More Than Conduct: on losing control in workshops to gain more for everyone

Alastair Somerville
5 min readAug 25, 2019


I facilitate workshops on senses and emotions – there is physical contact between participants and there are emotional outbursts. This is something I have to be responsible for but is not something I should necessarily manage or control. I may have good intentions in trying to control workshops but my intentions are not as important as the agency and autonomy of the participants.

This post is about how I talk to workshop participants at the start and why I am changing my approach again.

Here are the 4 codes I will now announce and explain to them. The last one: Control is new.

I’m going to explain each line.

Code of

Whatever you are doing there needs to be some form of boundaries. Humans do not cope well in space that appear to be totally limitless and uncared for.

The history of the 1960’s communes shows how open social spaces without rules merely enable bullying. Loud voices, strong muscles and ancient ideas of privilege defined failing communes.

There must be codes and rules. They must be spoken of.


Conference codes of conduct can be, somehow, a point of contention.

Making it clear that some behaviours are inappropriate and wrong seems entirely reasonable. Making it clear that inappropriate behaviour will have consequences matters. Making it clear who to speak to when attacked or threatened is important.

Being clear that there is a Code of Conduct is where any workshop must start. The workshop of part of a conference or related to an organisation. Conduct is the basis of any shared space.


Workshops are full of chat – the novelty of place, people and content makes that happen.

A lot of my work is in accessibility and often there are very clear problems with speech and privilege. People who are used to talking and ordering others around take over, while those are are not so confident hold back.

This happens in all workshops and so I make the point explicit. If you are the kind of person who talks a lot then shut up and listen. If you are the kind of person who stays quiet then take the opportunity to speak up.

Making this point overt isn’t just about conversation. It’s about enabling and permissioning control by participants. I cannot facilitate a room of 150 people by myself. I cannot help each individual table with loudness and quietness of participants. However, I can enable people to think of their group and mutual behaviour. They can softly police the conversations together.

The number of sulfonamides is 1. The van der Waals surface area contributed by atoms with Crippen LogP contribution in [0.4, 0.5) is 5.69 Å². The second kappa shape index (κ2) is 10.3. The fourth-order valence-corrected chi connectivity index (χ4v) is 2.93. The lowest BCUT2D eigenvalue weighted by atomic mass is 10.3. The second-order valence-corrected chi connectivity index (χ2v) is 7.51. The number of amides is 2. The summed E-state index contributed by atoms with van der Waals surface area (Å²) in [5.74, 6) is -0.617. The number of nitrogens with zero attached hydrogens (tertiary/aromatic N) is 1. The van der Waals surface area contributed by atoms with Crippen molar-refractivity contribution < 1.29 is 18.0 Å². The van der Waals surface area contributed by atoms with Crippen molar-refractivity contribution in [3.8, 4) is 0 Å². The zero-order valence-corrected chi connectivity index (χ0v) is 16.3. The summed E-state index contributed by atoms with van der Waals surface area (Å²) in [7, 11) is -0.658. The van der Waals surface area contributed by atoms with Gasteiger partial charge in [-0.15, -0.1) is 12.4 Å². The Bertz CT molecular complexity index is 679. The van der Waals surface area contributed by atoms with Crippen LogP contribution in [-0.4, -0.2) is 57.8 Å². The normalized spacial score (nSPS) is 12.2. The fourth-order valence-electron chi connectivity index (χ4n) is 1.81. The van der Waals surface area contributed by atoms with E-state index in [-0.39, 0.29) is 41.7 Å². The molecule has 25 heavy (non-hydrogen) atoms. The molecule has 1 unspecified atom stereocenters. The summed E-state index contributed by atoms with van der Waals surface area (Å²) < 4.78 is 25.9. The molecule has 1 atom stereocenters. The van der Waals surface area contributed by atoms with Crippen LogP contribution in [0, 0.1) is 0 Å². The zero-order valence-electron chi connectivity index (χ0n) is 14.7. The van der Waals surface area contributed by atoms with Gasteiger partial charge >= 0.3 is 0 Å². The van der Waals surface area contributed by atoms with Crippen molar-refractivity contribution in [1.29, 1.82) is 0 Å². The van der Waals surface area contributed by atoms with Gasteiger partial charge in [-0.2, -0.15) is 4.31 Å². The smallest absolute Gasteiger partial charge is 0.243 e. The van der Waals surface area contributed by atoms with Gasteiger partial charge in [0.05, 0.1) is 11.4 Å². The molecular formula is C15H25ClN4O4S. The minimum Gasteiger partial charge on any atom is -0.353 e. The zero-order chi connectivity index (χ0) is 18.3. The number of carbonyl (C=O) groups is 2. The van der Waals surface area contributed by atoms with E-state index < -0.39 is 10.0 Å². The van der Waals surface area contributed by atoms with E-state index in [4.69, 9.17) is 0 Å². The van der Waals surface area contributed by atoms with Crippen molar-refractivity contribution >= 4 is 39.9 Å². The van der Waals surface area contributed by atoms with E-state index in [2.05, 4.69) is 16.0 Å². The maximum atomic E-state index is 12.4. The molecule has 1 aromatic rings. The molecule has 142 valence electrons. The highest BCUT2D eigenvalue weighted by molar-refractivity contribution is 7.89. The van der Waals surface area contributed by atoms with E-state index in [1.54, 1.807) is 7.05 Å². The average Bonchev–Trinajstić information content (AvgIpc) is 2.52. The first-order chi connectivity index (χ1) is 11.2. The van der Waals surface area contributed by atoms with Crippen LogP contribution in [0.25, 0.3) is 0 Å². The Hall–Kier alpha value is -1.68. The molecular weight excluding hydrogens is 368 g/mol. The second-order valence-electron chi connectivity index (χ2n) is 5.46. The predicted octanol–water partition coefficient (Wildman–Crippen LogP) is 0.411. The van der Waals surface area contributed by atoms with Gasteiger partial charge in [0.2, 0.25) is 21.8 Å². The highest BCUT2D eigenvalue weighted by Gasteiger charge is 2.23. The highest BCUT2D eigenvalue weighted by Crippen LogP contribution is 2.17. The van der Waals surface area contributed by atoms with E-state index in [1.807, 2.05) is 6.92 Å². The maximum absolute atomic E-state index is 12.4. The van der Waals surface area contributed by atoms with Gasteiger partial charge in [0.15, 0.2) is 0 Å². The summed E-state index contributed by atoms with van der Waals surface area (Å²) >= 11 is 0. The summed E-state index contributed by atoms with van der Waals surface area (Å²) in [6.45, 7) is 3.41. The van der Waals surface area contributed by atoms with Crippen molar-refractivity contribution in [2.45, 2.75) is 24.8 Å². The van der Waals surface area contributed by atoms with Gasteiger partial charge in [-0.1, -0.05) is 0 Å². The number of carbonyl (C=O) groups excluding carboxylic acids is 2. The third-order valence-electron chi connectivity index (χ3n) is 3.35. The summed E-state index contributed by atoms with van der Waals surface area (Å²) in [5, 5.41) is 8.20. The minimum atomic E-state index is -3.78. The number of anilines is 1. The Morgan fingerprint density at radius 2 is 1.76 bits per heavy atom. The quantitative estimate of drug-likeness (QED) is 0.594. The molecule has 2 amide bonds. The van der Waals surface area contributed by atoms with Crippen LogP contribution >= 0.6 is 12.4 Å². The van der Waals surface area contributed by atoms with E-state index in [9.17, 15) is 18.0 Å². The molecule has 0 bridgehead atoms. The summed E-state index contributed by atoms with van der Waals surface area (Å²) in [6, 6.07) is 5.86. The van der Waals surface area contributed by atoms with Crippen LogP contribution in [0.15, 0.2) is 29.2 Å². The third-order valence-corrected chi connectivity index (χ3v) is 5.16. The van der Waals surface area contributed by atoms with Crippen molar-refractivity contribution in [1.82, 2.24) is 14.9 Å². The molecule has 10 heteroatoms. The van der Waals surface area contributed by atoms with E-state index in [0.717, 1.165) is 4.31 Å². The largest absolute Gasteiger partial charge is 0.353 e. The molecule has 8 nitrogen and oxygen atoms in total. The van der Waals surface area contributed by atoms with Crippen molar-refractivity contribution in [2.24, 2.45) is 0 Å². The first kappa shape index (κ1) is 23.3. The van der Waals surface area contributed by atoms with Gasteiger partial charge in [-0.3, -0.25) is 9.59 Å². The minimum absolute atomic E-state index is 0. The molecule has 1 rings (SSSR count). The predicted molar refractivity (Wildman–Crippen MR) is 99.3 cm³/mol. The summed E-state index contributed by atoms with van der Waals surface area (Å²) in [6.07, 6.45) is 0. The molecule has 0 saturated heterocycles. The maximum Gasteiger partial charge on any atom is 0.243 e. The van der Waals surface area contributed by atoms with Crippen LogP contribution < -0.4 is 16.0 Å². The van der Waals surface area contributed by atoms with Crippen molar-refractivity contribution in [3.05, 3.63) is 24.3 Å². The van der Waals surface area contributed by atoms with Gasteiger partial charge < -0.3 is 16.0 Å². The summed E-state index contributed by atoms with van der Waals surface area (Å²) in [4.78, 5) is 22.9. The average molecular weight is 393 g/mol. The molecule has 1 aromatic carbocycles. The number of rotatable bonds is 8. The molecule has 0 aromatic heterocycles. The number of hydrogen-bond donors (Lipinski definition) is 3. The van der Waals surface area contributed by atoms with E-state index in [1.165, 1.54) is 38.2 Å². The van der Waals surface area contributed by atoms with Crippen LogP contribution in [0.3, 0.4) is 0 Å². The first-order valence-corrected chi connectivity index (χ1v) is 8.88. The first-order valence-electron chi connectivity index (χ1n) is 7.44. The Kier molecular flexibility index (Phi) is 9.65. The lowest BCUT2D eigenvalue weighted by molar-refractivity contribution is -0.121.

There’s always people who talk too much or try to control too much but this method allows me to spot and concentrate on them.

Losing control to gain more is a theme I’ll get back to.


Being comfortable in a workshop is a point that has become more important the more I have worked in design for cognitive accessibility (generally speaking design for people with dementia and autistic people – in terms of user groups that funders speak of).

Comfort is a very vague concept but it’s important. The question cards in the photos are ones I use in workshops lately. They are to help people be mindful of things that may affect their sense of comfort.

Workshops are not lessons. It’s not school. Adults must have autonomy (to be honest, children should have autonomy – unschooling is a useful concept here).

How comfortable a person feels is entirely dependent on their sense of place, time, society and intent.

Workshop rooms can be horrible. Workshops can be horrible if you’re with people you are not comfortable with, in a place you don’t like and with worries about things that are happening outside that room.

Because workshops are defined by time and space, you can end up feeling awful because it is the wrong time and space for you.

Comfort is the code for enabling people to realise they can walk away. Involvement is not compulsory. Workshop materials are available to read later. I’ll happily chat with anyone about the workshop at another time when they feel more open and receptive.

I design workshop as experiences but I have learnt that is not appropriate for all people, all the time. Again control must be passed from me to the participants so they can make choices.


Finally, the new Code – Control.

As should be clear thru this post, control is a huge issue. Power and privilege are in action all the time. Between me as facilitator with participants, between participants with each other and within participants themselves.

Control can be used overtly and strongly to minimise ‘bad behaviour’. This is the old school teacher idea of ruling over a class.

Most workshop participants will have been thru formal education and expect (or at least be aware of) this idea of teacher/pupil relationship.

It is however, not helpful. For all the participants who feel only the lightest of touch of control (because of their internalised sense of privilege and power), there will be too many who feel constricted (because of their lack of both those factors).

Taking control myself for the benefit of the room is a form of liberal bias. I want to do good so I must control for what is good.

This cannot work out well.

I need to be explicit that control is in each participant and in mutual respect.

Control must be ceded and lost to provide the best workshop environment. The choice to walk away from the workshops, to not take part in group activities and to find your own comfort is essential.

This will make workshops harder to facilitate as I’m losing an easy use of authority. However, I need to learn to do better for all participants and this is how it starts.



Alastair Somerville

Sensory Design Consultant, usability researcher and workshop facilitator. Twitter @acuity_design & @visceralUX